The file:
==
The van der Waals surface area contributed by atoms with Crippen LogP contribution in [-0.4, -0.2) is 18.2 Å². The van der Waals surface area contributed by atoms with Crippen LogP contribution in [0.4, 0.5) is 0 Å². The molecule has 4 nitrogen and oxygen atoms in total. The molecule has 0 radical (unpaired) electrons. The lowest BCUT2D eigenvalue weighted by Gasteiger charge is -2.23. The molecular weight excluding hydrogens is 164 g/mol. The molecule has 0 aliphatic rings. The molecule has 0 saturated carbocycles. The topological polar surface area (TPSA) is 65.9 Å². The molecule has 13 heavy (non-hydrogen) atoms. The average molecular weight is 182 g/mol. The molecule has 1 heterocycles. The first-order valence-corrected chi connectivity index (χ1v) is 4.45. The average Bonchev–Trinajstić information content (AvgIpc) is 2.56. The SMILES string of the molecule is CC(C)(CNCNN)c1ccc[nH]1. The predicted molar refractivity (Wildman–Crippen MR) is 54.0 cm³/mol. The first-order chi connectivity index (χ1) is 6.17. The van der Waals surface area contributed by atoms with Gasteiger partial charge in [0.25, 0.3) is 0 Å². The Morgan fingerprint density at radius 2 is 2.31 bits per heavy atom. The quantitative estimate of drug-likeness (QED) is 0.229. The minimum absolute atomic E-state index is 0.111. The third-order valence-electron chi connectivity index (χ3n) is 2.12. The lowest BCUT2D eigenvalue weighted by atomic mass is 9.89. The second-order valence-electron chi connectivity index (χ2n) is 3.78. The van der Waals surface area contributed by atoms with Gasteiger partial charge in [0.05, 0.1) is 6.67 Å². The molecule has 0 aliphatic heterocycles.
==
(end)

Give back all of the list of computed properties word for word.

The van der Waals surface area contributed by atoms with Crippen LogP contribution in [-0.4, -0.2) is 18.2 Å². The van der Waals surface area contributed by atoms with Crippen LogP contribution in [0.4, 0.5) is 0 Å². The molecule has 4 nitrogen and oxygen atoms in total. The molecule has 0 radical (unpaired) electrons. The lowest BCUT2D eigenvalue weighted by Gasteiger charge is -2.23. The molecular weight excluding hydrogens is 164 g/mol. The molecule has 0 aliphatic rings. The molecule has 0 saturated carbocycles. The topological polar surface area (TPSA) is 65.9 Å². The molecule has 13 heavy (non-hydrogen) atoms. The average molecular weight is 182 g/mol. The molecule has 1 heterocycles. The first-order valence-corrected chi connectivity index (χ1v) is 4.45. The average Bonchev–Trinajstić information content (AvgIpc) is 2.56. The SMILES string of the molecule is CC(C)(CNCNN)c1ccc[nH]1. The predicted molar refractivity (Wildman–Crippen MR) is 54.0 cm³/mol. The first-order chi connectivity index (χ1) is 6.17. The van der Waals surface area contributed by atoms with Gasteiger partial charge in [0.25, 0.3) is 0 Å². The Morgan fingerprint density at radius 2 is 2.31 bits per heavy atom. The quantitative estimate of drug-likeness (QED) is 0.229. The minimum absolute atomic E-state index is 0.111. The third-order valence-electron chi connectivity index (χ3n) is 2.12. The lowest BCUT2D eigenvalue weighted by atomic mass is 9.89. The second-order valence-electron chi connectivity index (χ2n) is 3.78. The van der Waals surface area contributed by atoms with Gasteiger partial charge in [0.05, 0.1) is 6.67 Å². The molecule has 0 aliphatic heterocycles.